Godfrey is a professor at the BYU Marriott School of Business and works with students daily. He said while they’re in school, we throw them into a consulting firm. They work with real clients and find real solutions. He claimed they do some of the best work he’s seen.
Godfrey stated, “ESG is now ‘permission to play.” He talked about how the CEO of Delta never learned in business school that he would have to take a stand at work on issues that are important. Concern for the environment, society, and good governance is no longer aspirational value or a source of competitive advantage.
Privacy / Cybersecurity Panel – Tomorrow’s Trends
Tim Burke, Director Cyber Risk, IMA
Panelist – Dan Hansen, Managing Director, Protiviti
Panelist – Marty Carpenter, President 24 Nine
Panelist – Jennifer Archie, Partner, Latham & Watkins
The panel talked about what is currently happening in the cyber security world. They went through real scenarios that they are seeing. A lot of time was spent discussing the pros and cons of paying an intermediary to negotiate with hackers. In today’s world, you’re going to go through the intermediary, and they test the key and you don’t move any money until someone tests the key. These professional intermediaries don’t get made fools of very often.
Intermediaries have a broad view of what is going on in the hacking world. When you work with the intermediaries, they are keeping extremely detailed statistics, gang by gang. They will be able to tell you how often they’ve delivered the key. These details help you make decisions on how to proceed when you go through a data breach.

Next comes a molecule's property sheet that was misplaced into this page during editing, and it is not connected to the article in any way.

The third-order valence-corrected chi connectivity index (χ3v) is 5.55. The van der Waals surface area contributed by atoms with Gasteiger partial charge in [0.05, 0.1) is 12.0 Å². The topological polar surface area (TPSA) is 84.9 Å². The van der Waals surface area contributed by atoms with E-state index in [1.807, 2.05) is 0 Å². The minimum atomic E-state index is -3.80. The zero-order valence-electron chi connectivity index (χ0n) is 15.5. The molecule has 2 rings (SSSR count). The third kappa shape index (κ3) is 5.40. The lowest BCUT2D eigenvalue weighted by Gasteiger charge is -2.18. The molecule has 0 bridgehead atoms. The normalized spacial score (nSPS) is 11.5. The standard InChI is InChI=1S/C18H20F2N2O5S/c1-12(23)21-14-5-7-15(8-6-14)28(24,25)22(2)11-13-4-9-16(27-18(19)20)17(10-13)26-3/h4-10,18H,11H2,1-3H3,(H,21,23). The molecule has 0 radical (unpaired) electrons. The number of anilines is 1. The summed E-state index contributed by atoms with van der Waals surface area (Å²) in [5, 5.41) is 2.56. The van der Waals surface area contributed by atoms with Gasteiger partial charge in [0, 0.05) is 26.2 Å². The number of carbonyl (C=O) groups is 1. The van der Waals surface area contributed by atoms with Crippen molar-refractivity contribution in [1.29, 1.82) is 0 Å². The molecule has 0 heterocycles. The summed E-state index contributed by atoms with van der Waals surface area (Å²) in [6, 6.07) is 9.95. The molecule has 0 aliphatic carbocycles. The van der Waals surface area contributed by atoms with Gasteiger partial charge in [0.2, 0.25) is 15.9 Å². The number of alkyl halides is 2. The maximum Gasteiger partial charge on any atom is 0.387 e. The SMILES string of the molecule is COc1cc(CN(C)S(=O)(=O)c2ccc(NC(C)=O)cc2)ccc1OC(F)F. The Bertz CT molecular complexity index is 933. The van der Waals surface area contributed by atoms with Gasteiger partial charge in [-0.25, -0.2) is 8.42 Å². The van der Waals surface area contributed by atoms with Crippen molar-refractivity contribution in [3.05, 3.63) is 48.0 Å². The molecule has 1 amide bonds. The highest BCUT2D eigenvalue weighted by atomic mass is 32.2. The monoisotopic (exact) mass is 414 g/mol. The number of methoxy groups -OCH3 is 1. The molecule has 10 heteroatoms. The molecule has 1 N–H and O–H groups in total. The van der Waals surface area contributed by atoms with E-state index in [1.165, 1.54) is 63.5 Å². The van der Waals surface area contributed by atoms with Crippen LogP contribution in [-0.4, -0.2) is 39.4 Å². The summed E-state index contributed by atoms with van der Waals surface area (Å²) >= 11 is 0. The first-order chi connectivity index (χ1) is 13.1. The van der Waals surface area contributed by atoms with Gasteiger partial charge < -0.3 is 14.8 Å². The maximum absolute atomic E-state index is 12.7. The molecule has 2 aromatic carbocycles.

“You’re going to get experts, they will bring you data, you will make a data-based decision.”– Marty Carpenter
Speaking to directors and officers, they said the biggest mistake you could make is to not prepare and know these services are out there. The biggest issue that we have seen is that it is similar to phishing. Someone will click and the adversaries are not clear who they are extorting. We have seen once they’ve realized they’ve got gold, they will dramatically increase the demand.
When referring to negotiating with the hackers, the statistics are overwhelming that you get what you bargain for. There is a false narrative out there that if you pay you’re setting yourself up again. The panelists all agreed you are not going to be vulnerable to that attack again if you take proper steps with experienced experts.
The most important takeaway from the session – do a cybersecurity review. Ask yourself a few simple questions. What is the technology you’re using to do your backups, are you separating those backups? What if the hackers start encrypting things? Spend a lot of time until you understand your data. Finally, find out what would happen if you had a ransomware event.
Michael Hartnett, Bank of America, Chief Investment Strategist: Macro-Economic Forces, Supply Chain Challenges and Global Disruption – A Primer for Boards